How is your home constructed?

If you have thin walls with minimal insulation, there is a chance sound is entering through the walls. Thicker construction, such as stone-built walls are less likely to be transmitting noise.

How many sound entry points do you have?

How many air bricks, trickle vents and fireplaces are there?

How many external doors do you have to the room?

Often overlooked, doorways are a considerable sound transmission point. Installing sound-reducing glass next to a front door is probably not going to make a noticeable difference.

What quality are your current windows?

Are your current windows single glazed, are there gaps or have the seals perished? Do you have a lot of opening sashes that are limiting the effectiveness of the window? The more problems with your current window, the more difference you will notice from new frames.

Commonly Asked Questions

  • +
    Can you soundproof windows?

    You can't fully soundproof a window. Soundproofing and noise-cancelling windows are misleading terms. There is no magic solution to 'soundproof' windows that can turn a residential house next to a noisy road, train line or airport into a silent space.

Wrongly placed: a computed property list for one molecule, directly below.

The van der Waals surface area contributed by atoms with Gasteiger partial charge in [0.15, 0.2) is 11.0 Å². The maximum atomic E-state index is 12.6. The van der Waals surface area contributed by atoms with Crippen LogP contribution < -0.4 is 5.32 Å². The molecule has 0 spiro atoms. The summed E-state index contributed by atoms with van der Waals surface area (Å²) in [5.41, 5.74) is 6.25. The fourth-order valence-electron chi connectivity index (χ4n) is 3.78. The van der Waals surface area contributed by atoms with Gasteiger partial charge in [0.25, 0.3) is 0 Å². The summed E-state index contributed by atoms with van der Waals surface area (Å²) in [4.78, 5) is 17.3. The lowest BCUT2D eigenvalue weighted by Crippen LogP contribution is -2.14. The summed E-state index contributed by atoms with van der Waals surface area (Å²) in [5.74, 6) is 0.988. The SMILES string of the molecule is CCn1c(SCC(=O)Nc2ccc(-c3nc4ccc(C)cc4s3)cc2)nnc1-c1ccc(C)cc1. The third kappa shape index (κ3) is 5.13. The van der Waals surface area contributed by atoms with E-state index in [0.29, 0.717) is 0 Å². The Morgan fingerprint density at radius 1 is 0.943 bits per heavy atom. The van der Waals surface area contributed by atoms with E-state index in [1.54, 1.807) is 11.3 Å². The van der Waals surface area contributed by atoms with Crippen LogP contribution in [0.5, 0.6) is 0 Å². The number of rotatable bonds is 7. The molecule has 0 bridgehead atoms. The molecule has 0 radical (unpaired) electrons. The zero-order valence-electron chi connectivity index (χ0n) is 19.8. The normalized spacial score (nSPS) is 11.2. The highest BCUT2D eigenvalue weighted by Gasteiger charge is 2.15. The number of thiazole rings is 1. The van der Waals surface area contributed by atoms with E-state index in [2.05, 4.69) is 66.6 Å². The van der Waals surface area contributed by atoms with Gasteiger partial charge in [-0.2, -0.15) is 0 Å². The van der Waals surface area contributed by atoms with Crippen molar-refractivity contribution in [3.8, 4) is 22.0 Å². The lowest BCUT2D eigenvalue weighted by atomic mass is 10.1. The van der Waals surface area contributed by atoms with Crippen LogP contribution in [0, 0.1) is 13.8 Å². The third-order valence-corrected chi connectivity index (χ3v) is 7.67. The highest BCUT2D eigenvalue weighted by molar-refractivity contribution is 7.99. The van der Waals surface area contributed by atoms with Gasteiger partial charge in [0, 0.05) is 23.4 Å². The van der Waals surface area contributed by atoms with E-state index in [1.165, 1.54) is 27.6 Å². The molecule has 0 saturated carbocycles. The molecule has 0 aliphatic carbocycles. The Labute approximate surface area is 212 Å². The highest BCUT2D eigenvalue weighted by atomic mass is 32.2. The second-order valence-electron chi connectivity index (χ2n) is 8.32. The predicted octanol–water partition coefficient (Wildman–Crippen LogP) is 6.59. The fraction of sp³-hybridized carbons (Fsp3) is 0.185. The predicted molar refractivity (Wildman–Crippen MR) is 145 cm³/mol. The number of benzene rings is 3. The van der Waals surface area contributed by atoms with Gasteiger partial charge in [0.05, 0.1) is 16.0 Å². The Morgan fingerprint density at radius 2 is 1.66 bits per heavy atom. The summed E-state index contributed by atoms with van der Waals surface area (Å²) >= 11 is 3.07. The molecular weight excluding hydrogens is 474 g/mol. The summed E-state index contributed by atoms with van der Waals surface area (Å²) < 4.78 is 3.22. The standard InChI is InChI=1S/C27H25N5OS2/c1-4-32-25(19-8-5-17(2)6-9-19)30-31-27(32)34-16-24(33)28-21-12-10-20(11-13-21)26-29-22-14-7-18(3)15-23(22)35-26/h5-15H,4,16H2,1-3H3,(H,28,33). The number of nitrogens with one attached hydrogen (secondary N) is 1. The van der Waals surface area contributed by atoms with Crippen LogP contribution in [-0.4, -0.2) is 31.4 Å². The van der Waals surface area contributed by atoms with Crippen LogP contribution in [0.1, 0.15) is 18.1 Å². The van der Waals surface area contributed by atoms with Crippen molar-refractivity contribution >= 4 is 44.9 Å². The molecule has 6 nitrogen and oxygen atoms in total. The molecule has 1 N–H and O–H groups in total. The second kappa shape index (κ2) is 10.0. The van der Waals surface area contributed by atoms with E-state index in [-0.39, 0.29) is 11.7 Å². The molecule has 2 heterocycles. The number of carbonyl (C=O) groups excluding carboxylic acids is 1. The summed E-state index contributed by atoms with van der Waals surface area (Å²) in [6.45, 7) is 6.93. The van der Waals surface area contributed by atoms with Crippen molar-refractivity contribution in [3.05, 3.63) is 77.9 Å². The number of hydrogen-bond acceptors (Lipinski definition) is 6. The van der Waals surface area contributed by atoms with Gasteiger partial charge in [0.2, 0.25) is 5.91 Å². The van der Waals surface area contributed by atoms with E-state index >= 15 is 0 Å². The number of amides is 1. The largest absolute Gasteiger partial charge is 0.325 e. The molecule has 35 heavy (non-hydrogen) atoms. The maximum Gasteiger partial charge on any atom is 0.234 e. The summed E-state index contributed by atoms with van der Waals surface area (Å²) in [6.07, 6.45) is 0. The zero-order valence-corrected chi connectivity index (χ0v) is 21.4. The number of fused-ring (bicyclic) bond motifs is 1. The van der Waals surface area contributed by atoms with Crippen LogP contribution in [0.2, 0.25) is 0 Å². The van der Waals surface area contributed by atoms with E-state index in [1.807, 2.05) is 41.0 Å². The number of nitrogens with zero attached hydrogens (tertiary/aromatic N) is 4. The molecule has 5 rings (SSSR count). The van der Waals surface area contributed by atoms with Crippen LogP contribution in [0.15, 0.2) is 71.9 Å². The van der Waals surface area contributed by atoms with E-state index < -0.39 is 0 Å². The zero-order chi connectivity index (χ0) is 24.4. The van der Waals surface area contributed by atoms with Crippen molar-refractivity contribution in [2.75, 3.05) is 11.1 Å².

There are ways to reduce noise, including installing Everest noise reduction glass that can make a significant difference in the amount of noise coming through a window. But, the glass in a residential window can never block out all noise pollution.

    It's not just the windows where sound can enter a room. Other entry points include chimneys, ventilation bricks and in old houses the general fabric of the building.

  • +
    What windows are best for soundproofing?

    You can achieve the best soundproofing through a combination of installing noise reducing glazing, planting hedges outside the window and installing wooden shutters or sound dampening curtains.

  • +
    Are triple glazed windows better than double glazing for soundproofing?

    It's widely considered that triple glazing is better for soundproofing than double glazing. But, this is a misconception. The most efficient way to reduce noise is to disrupt the soundwaves by using two different thicknesses of glass close together. Therefore, acoustic noise reducing glass is more effective at reducing noise than standard triple glazing.